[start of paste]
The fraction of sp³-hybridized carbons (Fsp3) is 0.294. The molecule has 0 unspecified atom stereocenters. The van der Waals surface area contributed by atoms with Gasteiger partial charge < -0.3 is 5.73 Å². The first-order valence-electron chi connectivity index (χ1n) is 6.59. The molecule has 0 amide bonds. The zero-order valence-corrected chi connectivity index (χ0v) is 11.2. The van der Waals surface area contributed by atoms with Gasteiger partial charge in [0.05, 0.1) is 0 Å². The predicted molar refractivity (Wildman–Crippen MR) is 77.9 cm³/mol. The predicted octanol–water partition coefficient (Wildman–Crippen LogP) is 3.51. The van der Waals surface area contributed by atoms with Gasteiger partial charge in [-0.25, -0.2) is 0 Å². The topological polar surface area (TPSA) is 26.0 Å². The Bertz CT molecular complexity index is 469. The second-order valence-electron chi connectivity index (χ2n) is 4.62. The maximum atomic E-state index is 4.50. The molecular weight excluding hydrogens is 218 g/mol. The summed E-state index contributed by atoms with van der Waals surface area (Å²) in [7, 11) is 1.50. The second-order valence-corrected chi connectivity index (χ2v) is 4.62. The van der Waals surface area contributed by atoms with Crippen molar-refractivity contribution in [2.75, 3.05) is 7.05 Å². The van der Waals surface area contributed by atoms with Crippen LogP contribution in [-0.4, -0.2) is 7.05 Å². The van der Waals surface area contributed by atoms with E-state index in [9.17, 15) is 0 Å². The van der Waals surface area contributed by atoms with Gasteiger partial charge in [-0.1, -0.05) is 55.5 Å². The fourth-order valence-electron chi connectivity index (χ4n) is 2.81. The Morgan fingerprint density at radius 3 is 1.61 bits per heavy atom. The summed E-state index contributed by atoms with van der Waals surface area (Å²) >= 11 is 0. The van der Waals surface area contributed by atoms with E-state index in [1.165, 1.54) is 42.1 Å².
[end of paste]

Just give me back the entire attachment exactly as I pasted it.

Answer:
The fraction of sp³-hybridized carbons (Fsp3) is 0.294. The molecule has 0 unspecified atom stereocenters. The van der Waals surface area contributed by atoms with Gasteiger partial charge < -0.3 is 5.73 Å². The first-order valence-electron chi connectivity index (χ1n) is 6.59. The molecule has 0 amide bonds. The zero-order valence-corrected chi connectivity index (χ0v) is 11.2. The van der Waals surface area contributed by atoms with Gasteiger partial charge in [0.05, 0.1) is 0 Å². The predicted molar refractivity (Wildman–Crippen MR) is 77.9 cm³/mol. The predicted octanol–water partition coefficient (Wildman–Crippen LogP) is 3.51. The van der Waals surface area contributed by atoms with Gasteiger partial charge in [-0.25, -0.2) is 0 Å². The topological polar surface area (TPSA) is 26.0 Å². The Bertz CT molecular complexity index is 469. The second-order valence-electron chi connectivity index (χ2n) is 4.62. The maximum atomic E-state index is 4.50. The molecular weight excluding hydrogens is 218 g/mol. The summed E-state index contributed by atoms with van der Waals surface area (Å²) in [7, 11) is 1.50. The second-order valence-corrected chi connectivity index (χ2v) is 4.62. The van der Waals surface area contributed by atoms with Crippen molar-refractivity contribution in [2.75, 3.05) is 7.05 Å². The van der Waals surface area contributed by atoms with Crippen LogP contribution in [-0.4, -0.2) is 7.05 Å². The van der Waals surface area contributed by atoms with E-state index in [9.17, 15) is 0 Å². The van der Waals surface area contributed by atoms with Gasteiger partial charge in [-0.1, -0.05) is 55.5 Å². The fourth-order valence-electron chi connectivity index (χ4n) is 2.81. The Morgan fingerprint density at radius 3 is 1.61 bits per heavy atom. The summed E-state index contributed by atoms with van der Waals surface area (Å²) >= 11 is 0. The van der Waals surface area contributed by atoms with E-state index in [1.165, 1.54) is 42.1 Å².